Can your credit lender actually garnish wages if you stop making monthly payments? It depends on the state laws where you live.
Most states have a provision for garnishment of wages as a solution for lenders trying to collect debt owed.
Only a court judgment will permit your lender to garnish wages. If you have cash in bank accounts, the court may direct that money to be seized to pay your debt. If you have no visible assets that can be seized for debt repayment, wage garnishment is the next step.
Who Owns Your Debt?
Credit card companies garnish wages as a last resort of debt collection. It is expensive to take debtors to court and this is not the path most lenders want to choose.
In the end, it is not the credit card companies who garnish wages. It is the secondary debt market that now owns your credit card debt.
When you stop making payments, your credit card account is considered to be in default. The collection division of the lender will try to collect the debt with frequent phone calls.
You may be able to negotiate a settlement or arrive at other solutions that allow you to pay the debt you owe under better payment terms.
If you refuse to respond to demands for payment and do not attempt to find a resolution by talking to the lender, your debt may be deemed uncollectible. In this case, the lending bank may decide to sell your debt to a collection company.
That company will begin collection efforts (this is where the really obnoxious phone calls begin). The original lender may sell the debt for pennies on the dollar or may sell an interest in the debt so the lender collects a percentage of any amounts recovered by the collection agency.
The Collection Process
If you recently stopped paying on your credit cards, the calls you are receiving are from your lending bank.
Some financials are so large they have their own massive legal departments and may choose to do their own collections. Most banks follow a collection cycle instead.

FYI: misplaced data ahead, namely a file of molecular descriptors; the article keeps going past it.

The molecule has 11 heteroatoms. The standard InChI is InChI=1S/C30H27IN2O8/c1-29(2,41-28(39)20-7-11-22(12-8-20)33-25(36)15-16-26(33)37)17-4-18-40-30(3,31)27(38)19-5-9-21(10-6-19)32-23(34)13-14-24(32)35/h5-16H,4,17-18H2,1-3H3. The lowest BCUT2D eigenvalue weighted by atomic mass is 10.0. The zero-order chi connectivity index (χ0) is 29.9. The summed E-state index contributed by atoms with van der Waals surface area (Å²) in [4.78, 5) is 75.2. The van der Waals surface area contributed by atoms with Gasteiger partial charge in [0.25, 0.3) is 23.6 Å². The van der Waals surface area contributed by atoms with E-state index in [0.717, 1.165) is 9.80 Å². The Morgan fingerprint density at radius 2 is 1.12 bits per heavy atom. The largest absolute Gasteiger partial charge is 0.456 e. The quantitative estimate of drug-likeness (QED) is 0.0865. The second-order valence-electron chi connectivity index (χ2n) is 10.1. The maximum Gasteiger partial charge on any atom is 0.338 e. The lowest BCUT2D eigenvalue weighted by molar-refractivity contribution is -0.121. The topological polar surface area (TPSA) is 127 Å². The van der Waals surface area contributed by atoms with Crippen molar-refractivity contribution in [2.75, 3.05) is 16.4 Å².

When your account first becomes delinquent it is moved to the collections department of the lender.
If collection efforts are unsuccessful or if you refuse to reply to the lender’s calls and mail requests, the debt may be charged off.
The older the debt is, the more times it has changed hands. If you are threatened with legal action, chances are you are not dealing with the bank who issued your credit card. Once your account has been charged off, the debt is sold to a third party collection company.
The attempts to collect the debt become more aggressive and can continue for weeks or months. If the collection company fails to collect, the debt may be sold (again, at a discount) to a debt buyer.
The balance of debt on your credit cards may be “owned” as a debt by 5-7 different companies and/or individuals and each company or individual will make efforts to convince you to pay your debt.
Each time the debt is sold, it is sold for less and many consumer debts do sell for only a few pennies each dollar owed.
Courts May Allow Companies to Garnish Wages
A garnishment can only occur through an order of the court. The lender or the collection company must sue you and file the papers proving you owe money.
You have a court date and the opportunity to appear and argue the debt or to settle the debt without legal action.
Garnishment is a big deal for consumers. It alerts their employer to financial problems and because it is a last resort, it is an embarrassing event for the debtor.
Most consumers realize that credit card companies garnish wages only when all other efforts to collect the debt have failed.
Garnishment can also result in loss of employment. There are businesses where the personal financial dealings are important to the job.
This may be a company where credit cards are provided to traveling salespeople. It may be a job where the employee has access to cash or must be bonded to work in his position.
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Yes, credit lenders are allowed to garnish wages if a court action is decided in favor of the lender, your wages may be garnished to repay your debt. Each state has different laws government garnishment of wages.
If you are receiving income from government programs or retirement funds, that income is excluded as garnishment is focused on workers who are producing a regular paycheck.
The amount that can be taken from each check is also regulated by states but is often a significant portion of the worker’s weekly pay.
Stay around and read our other useful sections, especiall the one about about “debt relief“.